When Gary Black, Georgia's new commissioner of agriculture, takes office Jan. 10, one of his first orders of business will be to chuck art history out the window. That'll be the upshot if he follows through with his plan to banish several George Beattie murals made in 1956 from the Department of Agriculture building. The offense? Two of the paintings depict somewhat sanitized images of slaves at work and one depicts scantily clad Native Americans.
You'd be forgiven for not having heard of the murals. Even though a few lobby visitors have quietly expressed feeling "disturbed" by the images, they've sat largely undisturbed and unprotested in the downtown building for more than half a century.
Meanwhile, SCAD's had its own plans for playing hide-and-go-seek with art: The annual Open Studio night last October featured the work of fourth-year photography student Nicole Craine, one of whose photos depicted a seated, nude man awkwardly cradling his own scrotum and penis. Although the work had been selected by photography faculty for display, it was pulled, according to Craine, after a last-minute decision by SCAD administrators on grounds that the photo was inappropriate for a "community open house with children in attendance."
2011 marks the dawn of a new decade. It also may mark the dawn of a whole new style of gagging public expression in the arts. Although yanking art from view after public protest has a long history in America, doing so before any significant public protest smacks of a new skittishness that puts civil society itself on the defensive.
Welcome to the "chilling effect." That's what activists called it during the culture wars of the late 1980s and early '90s. Back then, artists and their supporters warned that tactics as diverse as criminal prosecutions of museum personnel and revoking federal grants that supported writings critical of the government sent a clear message: Artists, don't rock the boat. Threats of censorship from above would seem like child's play compared to the self-censorship that arises out of a fear over what might happen if you say something someone doesn't like.
The current poster child for pre-emptive self-censorship is the recent decision by the National Portrait Gallery to pull David Wojnarowicz's uncompleted video work, which featured — among many, many other images — 11 seconds of a crucifix with ants crawling on it. The decision to remove the work is suspect given that it was made largely before any protest could even get off the ground. The Smithsonian debacle sets a dangerous precedent for Atlanta institutions facing similar struggles.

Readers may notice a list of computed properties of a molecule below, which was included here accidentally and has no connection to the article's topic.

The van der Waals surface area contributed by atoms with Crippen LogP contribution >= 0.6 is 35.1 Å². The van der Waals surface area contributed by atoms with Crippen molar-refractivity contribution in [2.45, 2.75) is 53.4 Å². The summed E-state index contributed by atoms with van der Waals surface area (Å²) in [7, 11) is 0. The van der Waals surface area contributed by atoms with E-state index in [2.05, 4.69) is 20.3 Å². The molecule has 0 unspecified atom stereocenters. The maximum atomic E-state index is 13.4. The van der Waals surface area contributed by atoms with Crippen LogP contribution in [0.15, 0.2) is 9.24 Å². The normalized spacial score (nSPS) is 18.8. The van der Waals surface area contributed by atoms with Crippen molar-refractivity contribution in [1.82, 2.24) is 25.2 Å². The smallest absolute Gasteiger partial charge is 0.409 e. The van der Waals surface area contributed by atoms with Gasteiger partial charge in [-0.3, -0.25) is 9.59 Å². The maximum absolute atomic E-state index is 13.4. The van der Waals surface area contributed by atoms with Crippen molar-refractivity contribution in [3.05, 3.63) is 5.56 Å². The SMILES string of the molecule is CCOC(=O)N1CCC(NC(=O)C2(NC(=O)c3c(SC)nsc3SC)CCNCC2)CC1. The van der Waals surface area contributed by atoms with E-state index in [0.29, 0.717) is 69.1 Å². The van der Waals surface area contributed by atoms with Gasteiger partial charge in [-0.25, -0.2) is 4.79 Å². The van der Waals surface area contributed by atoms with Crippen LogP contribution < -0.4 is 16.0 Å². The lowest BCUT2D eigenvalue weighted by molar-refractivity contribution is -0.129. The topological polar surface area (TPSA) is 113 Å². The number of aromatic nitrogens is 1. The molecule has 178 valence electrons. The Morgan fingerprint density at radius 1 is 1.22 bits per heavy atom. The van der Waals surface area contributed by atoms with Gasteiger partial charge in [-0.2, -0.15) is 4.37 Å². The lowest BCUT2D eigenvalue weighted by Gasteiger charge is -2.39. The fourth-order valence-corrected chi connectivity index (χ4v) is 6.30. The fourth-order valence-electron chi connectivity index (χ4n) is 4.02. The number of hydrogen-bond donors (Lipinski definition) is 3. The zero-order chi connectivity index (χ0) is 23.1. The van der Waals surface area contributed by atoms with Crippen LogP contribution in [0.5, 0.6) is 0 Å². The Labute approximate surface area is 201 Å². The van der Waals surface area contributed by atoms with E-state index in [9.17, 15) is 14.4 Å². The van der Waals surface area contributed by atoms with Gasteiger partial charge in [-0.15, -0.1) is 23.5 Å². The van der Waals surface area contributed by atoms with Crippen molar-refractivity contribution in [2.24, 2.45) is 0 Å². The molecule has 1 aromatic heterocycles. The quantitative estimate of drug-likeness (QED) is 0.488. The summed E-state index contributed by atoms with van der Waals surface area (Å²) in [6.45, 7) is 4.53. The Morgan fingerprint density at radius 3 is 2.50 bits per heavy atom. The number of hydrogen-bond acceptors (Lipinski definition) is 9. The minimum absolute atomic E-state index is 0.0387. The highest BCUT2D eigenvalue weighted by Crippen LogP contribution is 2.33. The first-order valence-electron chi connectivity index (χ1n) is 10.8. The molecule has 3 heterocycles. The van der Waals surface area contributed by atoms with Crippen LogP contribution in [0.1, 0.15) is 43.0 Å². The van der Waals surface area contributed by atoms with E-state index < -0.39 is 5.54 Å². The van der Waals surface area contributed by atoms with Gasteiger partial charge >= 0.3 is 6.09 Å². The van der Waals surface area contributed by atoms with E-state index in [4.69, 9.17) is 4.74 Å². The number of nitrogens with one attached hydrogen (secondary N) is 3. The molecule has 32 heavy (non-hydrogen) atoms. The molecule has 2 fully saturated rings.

The Atlanta cases cross ideological lines. If you're for one, you may well be against the other. That's why censorship is so nasty: You hone the blade to cut down the thing you hate and, before you know it, it's sharp enough to cut down the thing you love.
The struggle over censorship is usually framed in terms of rights. The artist's right to expression meets the institution's right to enforce standards. But there's a larger right at stake — the right for a free and democratic public to determine the contours of our public speech. Do we want to continually narrow the exchange of ideas or do we want to continually expand it? The public has both the right and the duty to call out institutions, even private ones, that have the power to set the terms of what art counts and what art doesn't.
Yes, Beattie's depictions of Georgia's history of agriculture are out of date. But the Beattie murals aren't alone. Hale Woodruff's gorgeous series of 1951 murals depicting the history of African-American art graces the atrium outside Clark Atlanta University Art Galleries. Nary a woman is to be found among the figures from prehistory up to 1950. Talk about out of date. But to advocate their removal on those grounds would be equally ludicrous. Leaving both Woodruff and Beattie in place tells us how the artists imagined the world at a particular moment in history.
Similarly, Craine's photograph might have raised cogent questions about about how men relate to their own bodies and their own sexuality. Or not. But the artwork has to be out there in the public in order for us to decide.
What the chilling effect chills is the public's access to new ideas. Catholic League President William Donohue watched the Wojnarowicz video on YouTube before raising his objections in letters to Congress. That's understandable. All he wanted was the chance to see it for himself and make up his own mind. Shouldn't we all?EDITOR'S NOTE: This article has been updated from it's original version to correctly reflect Donohue's reaction to Wojnarowicz's work.
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